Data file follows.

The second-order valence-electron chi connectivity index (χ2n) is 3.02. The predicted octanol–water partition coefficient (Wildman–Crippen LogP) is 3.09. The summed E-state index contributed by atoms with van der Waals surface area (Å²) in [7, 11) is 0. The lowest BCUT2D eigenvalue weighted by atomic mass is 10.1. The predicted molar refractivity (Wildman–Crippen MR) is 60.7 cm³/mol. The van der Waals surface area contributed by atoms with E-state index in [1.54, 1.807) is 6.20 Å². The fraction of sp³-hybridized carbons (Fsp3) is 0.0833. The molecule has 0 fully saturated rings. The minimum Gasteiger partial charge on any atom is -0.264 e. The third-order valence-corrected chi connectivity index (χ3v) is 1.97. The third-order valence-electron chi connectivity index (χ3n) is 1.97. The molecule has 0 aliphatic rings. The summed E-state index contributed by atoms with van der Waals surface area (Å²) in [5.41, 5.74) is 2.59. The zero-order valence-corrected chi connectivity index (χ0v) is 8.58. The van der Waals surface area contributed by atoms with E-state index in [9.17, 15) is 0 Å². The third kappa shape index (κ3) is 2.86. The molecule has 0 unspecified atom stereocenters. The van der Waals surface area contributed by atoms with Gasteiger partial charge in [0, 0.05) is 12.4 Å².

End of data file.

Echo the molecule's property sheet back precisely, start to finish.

The second-order valence-electron chi connectivity index (χ2n) is 3.02. The predicted octanol–water partition coefficient (Wildman–Crippen LogP) is 3.09. The summed E-state index contributed by atoms with van der Waals surface area (Å²) in [7, 11) is 0. The lowest BCUT2D eigenvalue weighted by atomic mass is 10.1. The predicted molar refractivity (Wildman–Crippen MR) is 60.7 cm³/mol. The van der Waals surface area contributed by atoms with E-state index in [1.54, 1.807) is 6.20 Å². The fraction of sp³-hybridized carbons (Fsp3) is 0.0833. The molecule has 0 fully saturated rings. The minimum Gasteiger partial charge on any atom is -0.264 e. The third-order valence-corrected chi connectivity index (χ3v) is 1.97. The third-order valence-electron chi connectivity index (χ3n) is 1.97. The molecule has 0 aliphatic rings. The summed E-state index contributed by atoms with van der Waals surface area (Å²) in [5.41, 5.74) is 2.59. The zero-order valence-corrected chi connectivity index (χ0v) is 8.58. The van der Waals surface area contributed by atoms with E-state index in [9.17, 15) is 0 Å². The third kappa shape index (κ3) is 2.86. The molecule has 0 unspecified atom stereocenters. The van der Waals surface area contributed by atoms with Gasteiger partial charge in [0, 0.05) is 12.4 Å².